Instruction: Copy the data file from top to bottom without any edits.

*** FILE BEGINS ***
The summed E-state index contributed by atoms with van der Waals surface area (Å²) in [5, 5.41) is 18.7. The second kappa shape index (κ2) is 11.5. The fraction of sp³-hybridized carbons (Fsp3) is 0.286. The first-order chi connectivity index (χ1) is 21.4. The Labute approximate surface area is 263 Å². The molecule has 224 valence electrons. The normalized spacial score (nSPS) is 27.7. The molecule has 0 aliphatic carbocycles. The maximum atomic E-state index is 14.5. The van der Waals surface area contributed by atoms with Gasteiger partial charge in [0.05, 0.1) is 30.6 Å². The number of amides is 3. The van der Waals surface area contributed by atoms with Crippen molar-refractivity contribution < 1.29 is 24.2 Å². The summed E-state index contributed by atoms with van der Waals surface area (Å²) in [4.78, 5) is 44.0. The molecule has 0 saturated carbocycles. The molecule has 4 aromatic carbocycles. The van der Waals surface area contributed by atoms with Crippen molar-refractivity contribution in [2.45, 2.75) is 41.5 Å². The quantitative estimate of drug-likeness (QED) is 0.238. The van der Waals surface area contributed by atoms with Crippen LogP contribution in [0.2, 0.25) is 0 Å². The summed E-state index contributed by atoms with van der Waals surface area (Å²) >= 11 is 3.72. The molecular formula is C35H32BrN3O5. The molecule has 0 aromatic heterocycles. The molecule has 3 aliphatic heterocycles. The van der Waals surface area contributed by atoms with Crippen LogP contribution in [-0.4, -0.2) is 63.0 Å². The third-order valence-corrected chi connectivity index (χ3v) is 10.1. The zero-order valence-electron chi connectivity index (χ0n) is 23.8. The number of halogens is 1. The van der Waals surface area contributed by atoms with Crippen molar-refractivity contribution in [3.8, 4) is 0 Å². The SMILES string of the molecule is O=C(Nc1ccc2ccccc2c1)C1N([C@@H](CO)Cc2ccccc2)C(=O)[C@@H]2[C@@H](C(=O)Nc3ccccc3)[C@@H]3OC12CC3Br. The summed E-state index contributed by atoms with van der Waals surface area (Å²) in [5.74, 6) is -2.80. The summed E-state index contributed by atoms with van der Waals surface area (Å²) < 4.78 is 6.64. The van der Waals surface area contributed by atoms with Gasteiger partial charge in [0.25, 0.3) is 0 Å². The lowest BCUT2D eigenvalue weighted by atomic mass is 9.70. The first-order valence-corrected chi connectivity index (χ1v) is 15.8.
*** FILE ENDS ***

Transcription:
The summed E-state index contributed by atoms with van der Waals surface area (Å²) in [5, 5.41) is 18.7. The second kappa shape index (κ2) is 11.5. The fraction of sp³-hybridized carbons (Fsp3) is 0.286. The first-order chi connectivity index (χ1) is 21.4. The Labute approximate surface area is 263 Å². The molecule has 224 valence electrons. The normalized spacial score (nSPS) is 27.7. The molecule has 0 aliphatic carbocycles. The maximum atomic E-state index is 14.5. The van der Waals surface area contributed by atoms with Gasteiger partial charge in [0.05, 0.1) is 30.6 Å². The number of amides is 3. The van der Waals surface area contributed by atoms with Crippen molar-refractivity contribution < 1.29 is 24.2 Å². The summed E-state index contributed by atoms with van der Waals surface area (Å²) in [4.78, 5) is 44.0. The molecule has 0 saturated carbocycles. The molecule has 4 aromatic carbocycles. The van der Waals surface area contributed by atoms with Crippen molar-refractivity contribution in [2.45, 2.75) is 41.5 Å². The quantitative estimate of drug-likeness (QED) is 0.238. The van der Waals surface area contributed by atoms with Crippen LogP contribution in [0.2, 0.25) is 0 Å². The summed E-state index contributed by atoms with van der Waals surface area (Å²) >= 11 is 3.72. The molecular formula is C35H32BrN3O5. The molecule has 0 aromatic heterocycles. The molecule has 3 aliphatic heterocycles. The van der Waals surface area contributed by atoms with Crippen LogP contribution in [-0.4, -0.2) is 63.0 Å². The third-order valence-corrected chi connectivity index (χ3v) is 10.1. The zero-order valence-electron chi connectivity index (χ0n) is 23.8. The number of halogens is 1. The van der Waals surface area contributed by atoms with Crippen molar-refractivity contribution in [3.8, 4) is 0 Å². The SMILES string of the molecule is O=C(Nc1ccc2ccccc2c1)C1N([C@@H](CO)Cc2ccccc2)C(=O)[C@@H]2[C@@H](C(=O)Nc3ccccc3)[C@@H]3OC12CC3Br. The summed E-state index contributed by atoms with van der Waals surface area (Å²) in [5.74, 6) is -2.80. The summed E-state index contributed by atoms with van der Waals surface area (Å²) < 4.78 is 6.64. The van der Waals surface area contributed by atoms with Gasteiger partial charge in [0.25, 0.3) is 0 Å². The lowest BCUT2D eigenvalue weighted by atomic mass is 9.70. The first-order valence-corrected chi connectivity index (χ1v) is 15.8.